Thursday, March 30, 2023

Darwin’s Top 10 Arguments Against His Own Theory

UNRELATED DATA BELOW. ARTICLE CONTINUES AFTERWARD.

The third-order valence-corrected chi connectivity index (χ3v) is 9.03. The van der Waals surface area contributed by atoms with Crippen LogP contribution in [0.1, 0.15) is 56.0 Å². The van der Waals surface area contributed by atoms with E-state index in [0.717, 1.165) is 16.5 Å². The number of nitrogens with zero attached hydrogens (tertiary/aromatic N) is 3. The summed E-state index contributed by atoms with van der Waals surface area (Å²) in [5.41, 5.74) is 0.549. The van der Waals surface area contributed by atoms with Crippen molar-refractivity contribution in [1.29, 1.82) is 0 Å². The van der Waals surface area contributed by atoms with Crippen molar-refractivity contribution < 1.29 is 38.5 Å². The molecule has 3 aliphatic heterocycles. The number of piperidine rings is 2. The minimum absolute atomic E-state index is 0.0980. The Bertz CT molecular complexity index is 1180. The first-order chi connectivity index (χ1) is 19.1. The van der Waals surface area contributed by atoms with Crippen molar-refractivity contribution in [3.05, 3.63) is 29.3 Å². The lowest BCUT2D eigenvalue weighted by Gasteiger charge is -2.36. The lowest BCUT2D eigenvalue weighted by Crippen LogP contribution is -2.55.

Herman B. Bouma TYhe purpose of this post is not to propose contemporary arguemnts to criticize evolution. It is to illustrate how a balenced, objective examination of the theory might look. Both sides of the vociferous contemporarty debate could learn from this example.] In a recent article here I referred to my canceled presentation at the annual conference of the National Science Teaching Association. My topic was to be, “The Top 10 Scientific Arguments Against Darwin’s Theory — According to Darwin Himself.” What are those top ten arguments? Let’s take a look. Charles Darwin took seriously objections to his theory that had been raised by many of the most eminent naturalists of his day. In The Origin of Species he considered in detail 37 of them. Darwin acknowledged that there were “a crowd of difficulties” with his theory and stated, “Some of them are so serious that to this day I can hardly reflect on them without being in some degree staggered; but, to the best of my judgment, the greater number are only apparent, and those that are real are not, I think, fatal to the theory.” (p. 158) (All citations are to Charles Darwin, The Origin of Species (New York: NAL Penguin Inc., 1958).) Based on Darwin’s discussion in The Origin of Species, it is reasonable to conclude that he considered the arguments set forth below to be the top ten scientific arguments against his theory. These arguments relate to Darwin’s proposed mechanism for evolution, i.e., the application of natural selection to randomly produced variations. (Note: With respect to the origin of life, Darwin theorized in The Origin of Species that the very first forms of life (at most, eight to ten forms) were produced by the Creator. He did not consider any arguments against this part of his theory and apparently none were raised by the naturalists of his day, most of whom subscribed to a theory of design.) Darwin’s thoughtful consideration of the scientific arguments against his theory is consistent with his hope for the future: “I look with confidence to the future, — to young and rising naturalists, who will be able to view both sides of the question with impartiality.” (p. 444) 1. The Complexity of Eyes Darwin states, “To suppose that the eye with all its inimitable contrivances for adjusting the focus to different distances, for admitting different amounts of light, and for the correction of spherical and chromatic aberration, could have been formed by natural selection, seems, I freely confess, absurd in the highest degree.” (p. 168) 2. Existence of Similar Organs in Remotely Allied Species Darwin considers the electric organs of species of fish that are remotely allied and also the luminous organs of insects “belonging to widely different families.” He states that the latter “offer, under our present state of ignorance, a difficulty almost exactly parallel with that of the electric organs.” (p. 176) Darwin admits the difficulty under his theory “of an organ, apparently the same, arising in several remotely allied species.” (p. 176) 3. Existence of Different Organs for the Same Function in Closely Allied Species Darwin considers two genera of orchid, the Coryanthes and the Catasetum. He explains in detail the ingenious “contrivance” that the Coryanthes uses for pollination. He then turns to the Catasetum, which is “closely allied” to the Coryanthes, and states that the construction of the flower in the Catasetum “is widely different, though serving the same end.” (p. 180) Darwin admits that it is common throughout nature for the same end to be gained by the most diversified means, “even sometimes in the case of closely-related beings.” (p. 178) 4. Parts with Little Importance Darwin states, “I have sometimes felt great difficulty in understanding the origin or formation of parts of little importance; almost as great, though of a very different kind, as in the case of the most perfect and complex organs.” (p. 181) He mentions the tail of the giraffe as an example of a part with little apparent importance. He states that it looks like “an artificially constructed fly-flapper” and “[it] seems at first incredible that this could have been adapted for its present purpose by successive slight modifications, each better and better fitted, for so trifling an object as to drive away flies.” (p. 181) 5. Complex Instincts Darwin acknowledges, “Many instincts are so wonderful that their development will probably appear to the reader a difficulty sufficient to overthrow my whole theory.” (p. 228) Darwin states, “He must be a dull man who can examine the exquisite structure of a [honeycomb], so beautifully adapted to its end, without enthusiastic admiration. We hear from mathematicians that bees have practically solved a recondite problem, and have made their cells of the proper shape to hold the greatest possible amount of honey, with the least possible consumption of precious wax in their construction. It has been remarked that a skilful workman … would find it very difficult to make cells of wax of the true form, though this is effected by a crowd of bees working in a dark hive.” (pp. 242-243) 6. Neuter Ants and Their Different Castes With respect to neuter ants, Darwin states it is “one special difficulty, which at first appeared to me insuperable, and actually fatal to the whole theory … for these neuters often differ widely in instinct and in structure from both the males and fertile females, … yet, from being sterile, they cannot propagate their kind.” (p. 250) Darwin goes on to state, “But we have not as yet touched on the acme of the difficulty; namely, the fact that the neuters of several ants differ, not only from the fertile females and males, but from each other, sometimes to an almost incredible degree, and are thus divided into two or even three castes.” (p. 253) He acknowledges, “It will indeed be thought that I have an overweening confidence in the principle of natural selection, when I do not admit that such wonderful and well-established facts at once annihilate the theory.” (p. 253) 7. The Eyes of the Flat-Fish During its early youth the body of the flat-fish is symmetrical with one eye on each side. However, as the body matures, one eye “begins to glide slowly round the head” to the other side. (pp. 209-210) This is beneficial because the adult flat-fish spends most of its time lying on its side on the bottom of the ocean. Darwin agrees that his theory of natural selection cannot account for this feature. He states that it “may be attributed to the habit, no doubt beneficial to the individual and to the species, of endeavouring to look upwards with both eyes, whilst resting on one side at the bottom.” (p. 211) Thus, it “may be attributed almost wholly to continued use, together with inheritance.” (pp. 222-223) 8. Absence of Transitional Forms in the Fossil Record With respect to the absence of transitional forms in the fossil record, Darwin states that under his theory, “…as this process of extermination has acted on an enormous scale, so must the number of intermediate varieties, which have formerly existed, be truly enormous. Why then is not every geological formation and every stratum full of such intermediate links? Geology assuredly does not reveal any such finely-graduated organic chain; and this, perhaps, is the most obvious and serious objection which can be urged against the theory.” (p. 287) Darwin admits that “though we do find many links — we do not find interminable varieties, connecting together all extinct and existing forms by the finest graduated steps.” (pp. 335-336) He states, “That the geological record is imperfect all will admit; but that it is imperfect to the degree required by our theory, few will be inclined to admit.” (p. 431) He also acknowledges, “He who rejects this view of the imperfection of the geological record, will rightly reject the whole theory.” (p. 336) 9. Absence of Transitional Forms Even Within Particular Geological Formations With respect to the absence of transitional forms even within particular geological formations, Darwin states, “[I]t cannot be doubted that the geological record, viewed as a whole, is extremely imperfect; but if we confine our attention to any one formation, it becomes much more difficult to understand why we do not therein find closely graduated varieties between the allied species which lived at its commencement and at its close.” (p. 298) He confesses, “But I do not pretend that I should ever have suspected how poor was the record in the best preserved geological sections, had not the absence of innumerable transitional links between the species which lived at the commencement and close of each formation, pressed so hardly on my theory.” (pp. 304-305) 10. Sudden Appearance of New Forms of Life Darwin states, “The abrupt manner in which whole groups of species suddenly appear in certain formations, has been urged by several paleontologists — for instance, by Agassiz, Pictet, and Sedgwick — as a fatal objection to the belief in the transmutation of species.” (p. 305) He goes on to state, “There is another and allied difficulty, which is much more serious. I allude to the manner in which species belonging to several of the main divisions of the animal kingdom suddenly appear in the lowest known fossiliferous rocks,” i.e., the Cambrian strata. (p. 308) “To the question why we do not find rich fossiliferous deposits … prior to the Cambrian system, I can give no satisfactory answer.” (p. 309) Darwin concludes, “The case at present must remain inexplicable; and may be truly urged as a valid argument against the views here entertained.” (p. 310)